Turkey Hunting in Washington

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  • B
  • 28,000

    Wild Turkey Population

  • Merriam’s, Rio Grandes, and Easterns

    Turkey Subspecies

  • 20,000

    Number of Licenses Sold Annually

  • $40.50 (license) plus $15.90 (turkey tag)

    Cost of Resident License and Permit

  • $183.50 (license) plus $44.50 (turkey tag)

    Additional turkey tags $66.50 each.

    Cost of Non-Resident License and Permit

Washington has three turkey subspecies, exceptional public access, and a solid success rate. 

The first wild-trapped turkeys from Arizona, New Mexico, and Wyoming were introduced here in 1960. 

Since this time wild turkey populations have increased substantially in the forested regions of eastern, central, and southwestern Washington. Currently the Merriam’s, Rio Grande, and Eastern wild turkey subspecies are found throughout the state. 

The generous three-bird spring limit gives the traveling hunter the opportunity to take all three subspecies in a single season (be sure to check location regulations).

Where to Hunt

As 2022 spring hunts go, only two turkeys may be taken in eastern Washington and only one of those may be taken in Chelan, Kittitas, and Yakima counties (combined); only one turkey may be taken in western Washington per year outside of Klickitat County. Two turkeys may be taken in Klickitat County.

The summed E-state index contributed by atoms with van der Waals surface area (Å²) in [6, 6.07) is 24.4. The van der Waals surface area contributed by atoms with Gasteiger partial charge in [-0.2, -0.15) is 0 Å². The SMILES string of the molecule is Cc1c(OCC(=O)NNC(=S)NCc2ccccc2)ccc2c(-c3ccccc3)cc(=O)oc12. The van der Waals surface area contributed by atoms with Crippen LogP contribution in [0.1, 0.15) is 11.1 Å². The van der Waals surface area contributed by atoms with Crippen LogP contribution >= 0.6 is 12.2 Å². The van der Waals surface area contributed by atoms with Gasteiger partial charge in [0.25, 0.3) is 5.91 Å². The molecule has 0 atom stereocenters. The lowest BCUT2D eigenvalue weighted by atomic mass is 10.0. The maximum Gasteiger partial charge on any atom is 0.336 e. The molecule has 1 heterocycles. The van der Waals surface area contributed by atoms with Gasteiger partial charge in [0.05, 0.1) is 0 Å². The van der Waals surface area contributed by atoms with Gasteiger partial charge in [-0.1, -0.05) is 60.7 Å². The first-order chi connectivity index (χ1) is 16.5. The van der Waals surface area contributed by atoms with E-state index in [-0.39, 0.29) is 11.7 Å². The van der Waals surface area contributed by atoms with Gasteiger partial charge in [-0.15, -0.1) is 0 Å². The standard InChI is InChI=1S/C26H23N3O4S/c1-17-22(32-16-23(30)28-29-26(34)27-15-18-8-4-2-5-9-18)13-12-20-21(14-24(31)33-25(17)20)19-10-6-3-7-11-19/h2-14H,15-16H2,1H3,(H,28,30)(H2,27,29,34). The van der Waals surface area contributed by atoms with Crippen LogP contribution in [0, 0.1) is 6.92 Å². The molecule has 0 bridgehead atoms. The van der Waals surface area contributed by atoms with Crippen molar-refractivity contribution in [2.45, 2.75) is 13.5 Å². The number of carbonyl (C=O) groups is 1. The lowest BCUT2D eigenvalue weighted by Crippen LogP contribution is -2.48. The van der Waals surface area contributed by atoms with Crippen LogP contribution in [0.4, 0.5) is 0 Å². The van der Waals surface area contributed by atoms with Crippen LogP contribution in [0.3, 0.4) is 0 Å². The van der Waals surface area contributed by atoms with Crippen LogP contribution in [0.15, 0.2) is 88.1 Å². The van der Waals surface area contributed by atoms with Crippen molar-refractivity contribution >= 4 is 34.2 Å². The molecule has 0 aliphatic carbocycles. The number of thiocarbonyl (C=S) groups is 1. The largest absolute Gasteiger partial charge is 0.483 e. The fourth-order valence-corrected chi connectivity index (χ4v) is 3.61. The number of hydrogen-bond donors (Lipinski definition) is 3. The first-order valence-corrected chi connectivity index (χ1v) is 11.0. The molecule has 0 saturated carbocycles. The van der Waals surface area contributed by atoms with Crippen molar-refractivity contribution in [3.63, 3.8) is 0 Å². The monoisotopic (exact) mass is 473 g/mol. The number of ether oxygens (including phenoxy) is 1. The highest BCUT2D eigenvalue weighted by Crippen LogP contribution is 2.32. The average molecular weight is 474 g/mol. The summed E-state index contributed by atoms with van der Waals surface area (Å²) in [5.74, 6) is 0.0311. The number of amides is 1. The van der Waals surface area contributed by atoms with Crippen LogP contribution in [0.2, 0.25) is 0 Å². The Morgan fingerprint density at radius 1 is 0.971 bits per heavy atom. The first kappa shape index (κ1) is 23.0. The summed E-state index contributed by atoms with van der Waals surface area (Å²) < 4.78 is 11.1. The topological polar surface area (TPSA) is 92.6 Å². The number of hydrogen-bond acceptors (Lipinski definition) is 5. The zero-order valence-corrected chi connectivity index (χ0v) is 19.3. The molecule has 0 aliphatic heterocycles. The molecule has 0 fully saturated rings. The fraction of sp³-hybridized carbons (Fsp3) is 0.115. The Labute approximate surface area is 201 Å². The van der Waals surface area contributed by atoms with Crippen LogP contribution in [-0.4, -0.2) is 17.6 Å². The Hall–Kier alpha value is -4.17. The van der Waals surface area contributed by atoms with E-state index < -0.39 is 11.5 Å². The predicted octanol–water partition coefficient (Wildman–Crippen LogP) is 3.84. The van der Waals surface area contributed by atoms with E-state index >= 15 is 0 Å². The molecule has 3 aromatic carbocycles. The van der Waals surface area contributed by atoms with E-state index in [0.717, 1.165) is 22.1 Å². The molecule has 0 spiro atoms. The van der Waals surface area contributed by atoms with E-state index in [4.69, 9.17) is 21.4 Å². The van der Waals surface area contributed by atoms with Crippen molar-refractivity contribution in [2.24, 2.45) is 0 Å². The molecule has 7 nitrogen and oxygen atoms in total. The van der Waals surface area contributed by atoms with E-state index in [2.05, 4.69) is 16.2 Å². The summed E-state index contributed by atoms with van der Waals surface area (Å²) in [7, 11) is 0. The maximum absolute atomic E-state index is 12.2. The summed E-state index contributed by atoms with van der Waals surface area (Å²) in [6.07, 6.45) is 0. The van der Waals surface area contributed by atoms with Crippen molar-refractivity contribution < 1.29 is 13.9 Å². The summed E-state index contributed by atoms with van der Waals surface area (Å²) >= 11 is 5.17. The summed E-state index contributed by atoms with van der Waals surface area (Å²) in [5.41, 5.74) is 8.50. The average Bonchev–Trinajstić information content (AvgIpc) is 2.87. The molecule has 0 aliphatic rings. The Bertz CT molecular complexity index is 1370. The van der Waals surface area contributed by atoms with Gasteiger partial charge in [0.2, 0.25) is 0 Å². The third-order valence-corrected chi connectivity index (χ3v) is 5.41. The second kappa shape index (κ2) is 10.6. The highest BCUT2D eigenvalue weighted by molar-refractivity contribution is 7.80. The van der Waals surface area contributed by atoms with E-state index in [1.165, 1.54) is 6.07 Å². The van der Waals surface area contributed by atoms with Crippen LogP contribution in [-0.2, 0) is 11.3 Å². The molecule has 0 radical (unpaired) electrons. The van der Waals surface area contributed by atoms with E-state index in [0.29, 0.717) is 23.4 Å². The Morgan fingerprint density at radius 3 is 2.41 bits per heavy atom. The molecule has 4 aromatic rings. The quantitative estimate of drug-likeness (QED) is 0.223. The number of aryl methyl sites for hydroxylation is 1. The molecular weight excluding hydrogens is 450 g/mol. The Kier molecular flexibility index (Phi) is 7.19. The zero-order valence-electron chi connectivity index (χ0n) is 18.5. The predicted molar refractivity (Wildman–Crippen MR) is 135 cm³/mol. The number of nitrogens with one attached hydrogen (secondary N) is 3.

Here's a subspecies location breakdown:

  • The Merriam’s subspecies occupies portions of Ferry, Klickitat, Pend Oreille, Skamania, Stevens, Spokane, Okanogan, Chelan, Kittitas, and Yakima counties.
  • Rio Grande turkeys can be found in Asotin, Columbia, Garfield, Lincoln, Walla Walla, and Whitman counties.
  • Easterns roam west of the Cascades in Cowlitz, Grays Harbor, Lewis, Mason, Pacific, Thurston, and Wahkiakum counties.

Hunter success usually runs between 30% and 40% depending on the region. By far the highest density of birds is found in northeastern Washington.

The next best go-to location is the southern region of Klickitat.

To hunt Washington turkeys, you will need to purchase a small game license and a turkey transport tag. Available current harvest data is from the 2019 season when 5,824 birds were taken.

— Steve Hickoff

Turkey hunting in Washington. Image by Tom Reichner / Shutterstock

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